At Take2, we are reminded that our campers' social deficits and differences cause them to experience this kind of anticipatory anxiety on a daily basis. We teach them the best way to brainstorm, plan, and execute successful coping strategies so that they can expertly maneuver their way through this scary social world we live in.
We look forward to sharing this summer's successes with you.
Even though we're technically in the "off season," there's a lot happening behind the scenes that goes into making Take2 great. Here's what we've been up to since camp ended:
We're accepting applications! Enrollment for Take2 started on January 1st. We have been reviewing applications from wonderful families who have heard about our camp from friends, related service providers, and researchers. In March, we will get a chance to meet these families in person at our meet and greet. Here, we run some of the Take2 favorites to give applicants a glimpse into what camp is like.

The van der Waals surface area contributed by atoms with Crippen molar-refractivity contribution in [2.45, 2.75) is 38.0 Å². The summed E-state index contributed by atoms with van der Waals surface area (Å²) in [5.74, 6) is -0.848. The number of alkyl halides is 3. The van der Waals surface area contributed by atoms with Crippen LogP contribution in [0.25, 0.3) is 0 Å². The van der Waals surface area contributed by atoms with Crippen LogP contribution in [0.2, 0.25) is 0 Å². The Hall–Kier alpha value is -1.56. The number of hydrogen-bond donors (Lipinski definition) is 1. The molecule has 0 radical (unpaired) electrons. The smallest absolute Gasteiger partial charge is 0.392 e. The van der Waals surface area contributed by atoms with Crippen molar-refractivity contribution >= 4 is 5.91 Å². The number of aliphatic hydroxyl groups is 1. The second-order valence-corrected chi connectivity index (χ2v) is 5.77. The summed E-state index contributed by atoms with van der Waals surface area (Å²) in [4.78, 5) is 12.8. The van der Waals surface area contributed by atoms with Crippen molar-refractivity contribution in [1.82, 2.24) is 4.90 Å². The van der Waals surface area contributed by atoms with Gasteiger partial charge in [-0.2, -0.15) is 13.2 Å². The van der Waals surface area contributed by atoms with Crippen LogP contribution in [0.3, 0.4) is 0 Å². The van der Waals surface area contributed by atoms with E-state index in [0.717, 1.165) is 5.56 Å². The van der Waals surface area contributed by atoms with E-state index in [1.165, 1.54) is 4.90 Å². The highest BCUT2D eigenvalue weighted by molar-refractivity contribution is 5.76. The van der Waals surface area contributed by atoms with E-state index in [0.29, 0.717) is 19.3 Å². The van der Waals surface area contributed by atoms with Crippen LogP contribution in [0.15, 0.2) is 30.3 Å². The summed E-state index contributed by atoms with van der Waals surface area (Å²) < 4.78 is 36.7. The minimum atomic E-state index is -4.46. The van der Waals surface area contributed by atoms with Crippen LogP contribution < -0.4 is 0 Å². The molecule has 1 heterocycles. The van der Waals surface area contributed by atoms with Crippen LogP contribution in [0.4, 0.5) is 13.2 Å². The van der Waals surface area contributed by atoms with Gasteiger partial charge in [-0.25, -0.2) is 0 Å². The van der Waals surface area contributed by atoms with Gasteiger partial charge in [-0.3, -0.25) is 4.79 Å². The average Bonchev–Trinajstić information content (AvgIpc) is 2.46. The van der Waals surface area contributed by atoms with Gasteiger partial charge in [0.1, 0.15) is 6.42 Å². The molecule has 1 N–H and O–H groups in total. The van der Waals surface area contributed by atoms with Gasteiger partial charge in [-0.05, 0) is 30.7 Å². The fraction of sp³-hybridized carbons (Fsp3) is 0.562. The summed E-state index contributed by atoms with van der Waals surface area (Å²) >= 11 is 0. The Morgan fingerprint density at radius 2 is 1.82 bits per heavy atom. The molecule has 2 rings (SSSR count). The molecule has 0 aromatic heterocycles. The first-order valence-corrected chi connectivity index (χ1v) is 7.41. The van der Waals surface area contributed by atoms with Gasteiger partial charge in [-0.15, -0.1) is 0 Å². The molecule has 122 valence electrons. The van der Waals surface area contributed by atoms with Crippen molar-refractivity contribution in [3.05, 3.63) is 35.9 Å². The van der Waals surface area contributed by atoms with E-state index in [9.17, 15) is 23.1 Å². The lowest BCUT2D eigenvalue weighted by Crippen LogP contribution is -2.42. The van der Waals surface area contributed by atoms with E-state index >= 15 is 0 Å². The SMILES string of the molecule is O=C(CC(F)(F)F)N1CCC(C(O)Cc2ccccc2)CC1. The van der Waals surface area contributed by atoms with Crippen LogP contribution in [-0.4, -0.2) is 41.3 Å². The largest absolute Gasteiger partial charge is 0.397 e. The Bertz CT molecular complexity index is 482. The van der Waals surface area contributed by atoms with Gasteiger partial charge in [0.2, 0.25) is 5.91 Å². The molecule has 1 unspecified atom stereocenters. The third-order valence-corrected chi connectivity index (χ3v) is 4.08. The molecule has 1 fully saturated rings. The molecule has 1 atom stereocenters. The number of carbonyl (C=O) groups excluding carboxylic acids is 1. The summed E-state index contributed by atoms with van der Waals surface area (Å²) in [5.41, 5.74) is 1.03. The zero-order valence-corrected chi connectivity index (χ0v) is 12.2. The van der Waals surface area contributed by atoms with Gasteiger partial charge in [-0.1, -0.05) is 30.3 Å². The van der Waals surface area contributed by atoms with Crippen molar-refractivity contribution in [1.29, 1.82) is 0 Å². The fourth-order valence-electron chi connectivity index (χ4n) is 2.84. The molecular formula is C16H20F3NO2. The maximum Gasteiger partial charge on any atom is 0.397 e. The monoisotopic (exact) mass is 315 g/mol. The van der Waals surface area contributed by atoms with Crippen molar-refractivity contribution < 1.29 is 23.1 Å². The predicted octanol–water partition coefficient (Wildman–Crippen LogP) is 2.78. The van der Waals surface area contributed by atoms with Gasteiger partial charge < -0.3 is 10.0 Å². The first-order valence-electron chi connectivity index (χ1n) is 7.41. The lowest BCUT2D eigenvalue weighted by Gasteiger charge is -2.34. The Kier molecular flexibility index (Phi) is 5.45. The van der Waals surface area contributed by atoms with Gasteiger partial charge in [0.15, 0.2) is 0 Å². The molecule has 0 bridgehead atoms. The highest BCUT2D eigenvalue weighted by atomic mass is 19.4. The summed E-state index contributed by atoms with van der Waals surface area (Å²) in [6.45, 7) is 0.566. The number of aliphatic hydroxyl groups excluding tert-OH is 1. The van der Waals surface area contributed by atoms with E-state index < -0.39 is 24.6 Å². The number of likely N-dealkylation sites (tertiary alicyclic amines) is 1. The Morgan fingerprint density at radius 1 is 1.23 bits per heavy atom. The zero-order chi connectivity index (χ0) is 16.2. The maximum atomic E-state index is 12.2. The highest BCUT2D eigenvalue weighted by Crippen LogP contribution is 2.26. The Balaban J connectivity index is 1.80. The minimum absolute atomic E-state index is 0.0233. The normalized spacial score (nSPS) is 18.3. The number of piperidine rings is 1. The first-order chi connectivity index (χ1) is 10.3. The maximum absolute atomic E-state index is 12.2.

We attended GlobalGiving's Fourth Annual Town Hall meeting. This year, we were able to participate in person (instead of via web) at GlobalGiving's DC office. The panel discussed a range of topics, from new technologies for 2018 to in-kind resources from their network of volunteers. This experience reminds us of how fortunate we are to be partnered with such an innovative network of people dedicated to service.
We're updating our curriculum. We're making updates and adding exciting new activities to the elementary and middle school curricula. This includes the addition of an outdoor elementary activity curriculum that incorporates team sports and LOTS of water. Think: "water balloon toss", "drip drip drop" (water duck duck goose), and "drench the counselor," which we're confident will become a camp favorite.